Dr. Brian Tyson becomes emotional as he opens his presentation, reacting to what he describes as attacks from the Imperial County Medical Society during the Imperial County Board of Supervisors meeting on Tuesday, Dec. 21. | MARCIE LANDEROS PHOTO

“The Imperial County Board of Supervisors should not contribute to the dissemination of false or misleading information by legitimizing unproven treatments. We urge the Imperial County Board of Supervisors not to use board meetings as a platform to publicize information on COVID treatments that have not received an emergency use authorization or received full FDA approval. We also call upon our Board of Supervisors to be stewards of the science by promoting COVID vaccination and masking, which have proven to be effective at reducing COVID hospitalizations and deaths,” Affue writes in the letter.

Tyson responded to Affue’s comments, along with similar comments made by Dr. Adolphe Edward, chief executive officer of El Centro Regional Medical Center, becoming emotional during his presentation, and referring to the comments as attacks.

“It’s never been so hard to treat sick people,” Tyson said, choking up during the meeting. He maintained the validity of his treatment protocols throughout the presentation and ending the presentation by saying that if his treatments didn’t work, there would be many more dead in Imperial County.

Regardless of whether Tyson’s assertions can be quantified, Imperial County’s COVID statistics are grim: the Public Health Department’s website reported five more lives have been lost since the Dec. 14 update, bringing the local death count to 792. Imperial County has 660 active cases as of Tuesday morning, and a positivity rating of 13.6 percent. The active cases include 567 new cases since last week, bringing Imperial County’s total case count to 33,986 cases of COVID.

Fortunately, no cases of the omicron variant that is now the most prevalent variant in the United States have been found in Imperial County of the test sequenced so far, according to the weekly variant report released Dec. 20.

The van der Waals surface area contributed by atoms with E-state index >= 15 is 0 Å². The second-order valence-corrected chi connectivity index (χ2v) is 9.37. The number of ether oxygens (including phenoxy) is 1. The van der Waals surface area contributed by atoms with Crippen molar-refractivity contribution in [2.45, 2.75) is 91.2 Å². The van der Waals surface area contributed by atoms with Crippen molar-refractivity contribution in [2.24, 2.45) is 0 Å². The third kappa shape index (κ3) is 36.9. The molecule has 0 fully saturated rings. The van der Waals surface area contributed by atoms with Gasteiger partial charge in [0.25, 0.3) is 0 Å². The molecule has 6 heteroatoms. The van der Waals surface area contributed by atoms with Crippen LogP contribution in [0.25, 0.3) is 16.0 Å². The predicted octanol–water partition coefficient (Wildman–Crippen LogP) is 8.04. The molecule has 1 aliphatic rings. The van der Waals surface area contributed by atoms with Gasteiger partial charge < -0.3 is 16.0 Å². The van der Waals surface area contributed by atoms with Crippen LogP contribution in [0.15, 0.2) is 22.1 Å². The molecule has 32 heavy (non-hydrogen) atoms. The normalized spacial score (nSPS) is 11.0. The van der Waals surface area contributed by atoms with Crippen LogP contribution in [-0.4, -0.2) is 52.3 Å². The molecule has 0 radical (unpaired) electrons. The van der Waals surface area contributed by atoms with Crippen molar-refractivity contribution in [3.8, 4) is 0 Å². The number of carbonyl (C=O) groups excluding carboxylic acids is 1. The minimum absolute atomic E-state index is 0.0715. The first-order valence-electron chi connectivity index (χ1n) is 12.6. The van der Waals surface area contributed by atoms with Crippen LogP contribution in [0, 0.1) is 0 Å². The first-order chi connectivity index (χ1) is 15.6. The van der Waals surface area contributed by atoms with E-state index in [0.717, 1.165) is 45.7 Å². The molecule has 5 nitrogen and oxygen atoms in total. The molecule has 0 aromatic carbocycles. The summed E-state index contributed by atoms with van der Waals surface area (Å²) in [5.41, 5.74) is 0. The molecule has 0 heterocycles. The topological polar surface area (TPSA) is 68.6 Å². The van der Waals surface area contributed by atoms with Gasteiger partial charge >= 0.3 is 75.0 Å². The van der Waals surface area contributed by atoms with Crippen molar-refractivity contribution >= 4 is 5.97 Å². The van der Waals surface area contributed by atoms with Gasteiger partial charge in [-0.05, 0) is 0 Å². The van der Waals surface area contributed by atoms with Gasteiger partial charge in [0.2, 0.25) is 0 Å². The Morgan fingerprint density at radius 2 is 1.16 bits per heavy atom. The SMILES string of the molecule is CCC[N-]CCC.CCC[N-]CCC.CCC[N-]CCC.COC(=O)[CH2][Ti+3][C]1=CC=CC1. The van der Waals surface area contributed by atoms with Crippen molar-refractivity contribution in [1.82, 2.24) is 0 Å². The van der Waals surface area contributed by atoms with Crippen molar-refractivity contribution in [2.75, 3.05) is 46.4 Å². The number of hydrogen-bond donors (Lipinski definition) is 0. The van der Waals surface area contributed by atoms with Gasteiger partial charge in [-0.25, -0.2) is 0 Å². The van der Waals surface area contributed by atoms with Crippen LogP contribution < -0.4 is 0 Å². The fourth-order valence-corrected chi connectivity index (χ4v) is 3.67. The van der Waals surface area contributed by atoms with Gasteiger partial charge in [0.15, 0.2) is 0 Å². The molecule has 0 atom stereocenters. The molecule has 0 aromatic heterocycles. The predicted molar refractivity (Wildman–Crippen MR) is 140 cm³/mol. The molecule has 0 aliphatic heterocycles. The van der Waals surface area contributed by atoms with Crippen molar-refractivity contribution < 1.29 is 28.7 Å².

Before Tyson and Fareed’s presentation even began, two of their supporters, Jarred Reeves and George Doilez Jr., both of whom have spoken at county board meetings before, clashed with Imperial County sheriff’s deputies, refusing to wear masks inside the building despite a statewide mandate. Supervisor Kelley came out to de-escalate the confrontation, reminding them that they were distracting from what was important.

“Dr. Fareed and Dr. Tyson are here, and they’re gonna talk about treatment, right? And so you want to distract from that conversation by trying to have this kind of confrontation?” Kelley asked them before being interrupted by Doilez.

Supervisor Ryan Kelley (left) de-escalates a confrontation between county sheriff’s deputies and Jarred Reeves (right) and George Doilez Jr. (next to right) before the Board of Supervisors meeting on Tuesday, Dec. 21. | MARCIE LANDEROS PHOTO

After a few moments of discussion between Kelley and Imperial County Executive Officer Tony Rouhotas Jr., Reeves and Doilez agreed to end the conflict by agreeing to wear the masks during the meeting to meet the supervisors halfway. Reeves even went on to request that the other unmasked supporters give the same respect, both outside the county board chambers and just as the meeting began.

“We got two doctors that are fighting for every one of us out here. I know we don’t like these masks. I know we don’t have to wear them, they are not a law, but I’m going to ask each and every one of you please mask up today just get through this meeting,” Reeves said. “I know it goes against everything we stand for. I can’t believe I’m saying this, but just one day guys.”

The county Health Authority Commission could not be reached for comment over the possibility of a clinical trial at this time.